Salt, Sugar, and Dill-Cured Salmon Recipe

Turn that beautiful salmon fillet into a tasty and versatile ingredient — the star of any dish. This curing recipe also works for trout and bass.

| June 2019

salt-sugar-cured-salmon 

Curing with salt, sugar, and dill is one of the most traditional methods for making cured salmon. It’s a tried-and-true technique you can’t go wrong with as long as you use fresh salmon. In the recipe following, I pair this salmon with crème fraîche and some traditional accents on toast — but I encourage you to use your imagination. It can make its way into omelets, top bagels or eggs Benedict, or be plainly sliced onto a charcuterie platter. It’s an extremely versatile ingredient. You can also use this same process with other fish, such as trout or bass.

Yield: Serves 10 to 12 when used as part of other recipes

Ingredients:

  • 1 cup (300 g) kosher salt
  • 1 cup (200 g) sugar
  • Two 24-ounce (680 g) salmon fillets, bones removed as needed
  • 2 bunches fresh dill, roughly chopped

Procedure:

  1. In a small bowl, stir together the salt and sugar until blended. Sprinkle the bottom of an 8 x 12-inch (20 x 30 cm) glass baking dish with a layer of the salt and sugar mixture and a layer of dill. Lightly season the skin side of one salmon fillet with the salt and sugar mixture and place it, skin side down, in the baking dish.
  2. Aggressively season the flesh side of that fillet with the salt and sugar mixture and spread a handful of dill over the fish. Aggressively season the flesh side of the second fillet and place it on top of the fillet in the dish so that flesh is resting on flesh. Aggressively season the skin side of the exposed salmon and spread the remaining dill over the top.
  3. Cover the salmon with plastic wrap and place some weights, such as bricks or a couple of large tomato cans resting on a sheet of parchment, on it, pressing the salmon down evenly. Refrigerate. Flip the fish every 12 hours and drain the juices collected each time it’s flipped. Do this four times over a curing period of 48 hours.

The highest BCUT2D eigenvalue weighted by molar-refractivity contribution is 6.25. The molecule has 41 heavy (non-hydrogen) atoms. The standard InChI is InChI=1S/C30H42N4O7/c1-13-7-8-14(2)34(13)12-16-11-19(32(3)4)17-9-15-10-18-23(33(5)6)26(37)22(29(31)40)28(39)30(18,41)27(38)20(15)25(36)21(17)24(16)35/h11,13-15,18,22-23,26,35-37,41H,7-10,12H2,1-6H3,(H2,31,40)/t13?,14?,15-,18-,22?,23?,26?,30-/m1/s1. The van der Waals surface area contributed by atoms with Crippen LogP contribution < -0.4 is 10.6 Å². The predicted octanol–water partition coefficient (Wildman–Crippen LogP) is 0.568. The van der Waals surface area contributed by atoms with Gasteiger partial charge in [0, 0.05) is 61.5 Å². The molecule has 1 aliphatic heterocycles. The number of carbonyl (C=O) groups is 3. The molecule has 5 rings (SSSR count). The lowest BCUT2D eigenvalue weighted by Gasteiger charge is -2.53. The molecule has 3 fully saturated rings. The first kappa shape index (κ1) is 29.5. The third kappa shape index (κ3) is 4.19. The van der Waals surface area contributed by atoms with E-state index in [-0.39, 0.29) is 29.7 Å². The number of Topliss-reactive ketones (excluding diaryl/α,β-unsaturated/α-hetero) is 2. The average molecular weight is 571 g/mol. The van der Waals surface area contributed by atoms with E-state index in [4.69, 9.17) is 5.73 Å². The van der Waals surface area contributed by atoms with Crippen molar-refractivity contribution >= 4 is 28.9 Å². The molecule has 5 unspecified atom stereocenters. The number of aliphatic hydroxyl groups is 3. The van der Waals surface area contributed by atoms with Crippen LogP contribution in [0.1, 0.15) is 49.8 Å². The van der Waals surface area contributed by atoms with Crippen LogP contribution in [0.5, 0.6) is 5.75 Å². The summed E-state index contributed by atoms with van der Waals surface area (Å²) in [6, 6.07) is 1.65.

4. After 48 hours, wipe away any excess salt with a damp cloth and the salmon is ready to eat. When you’re ready to serve it, remove the skin.

Also from Fish: Recipes and Techniques for Freshwater Fish:

 

fish-coverFrom water to table, Fish — author and chef Jonathan Wipfli’s follow-up to Venison — shows you how to responsibly harvest and clean freshwater game fish throughout the seasons, and how to cook them perfectly. Be the star fisher and chef at every dinner and cookout! Written by the author and chef behind a Minneapolis-based catering services company specializing in wild game, Fish takes readers through Jonathan Wipfli's techniques for efficiently processing and cleaning game fish, as well as a raft of 50 contemporary recipes for dishes and accompanying sides. Addressing the most popular freshwater game fish pursued by North American outdoors enthusiasts — including walleye, pike, catfish, trout, salmon, bass, panfish, and more — Fish puts a new foodie-friendly spin on game fish cookery.


Reprinted with permission from Fish: Recipes and Techniques for Freshwater Fish by Jon Wipfli and photography by Colleen Eversman and published by Quarto Publishing Group USA Inc., 2019.






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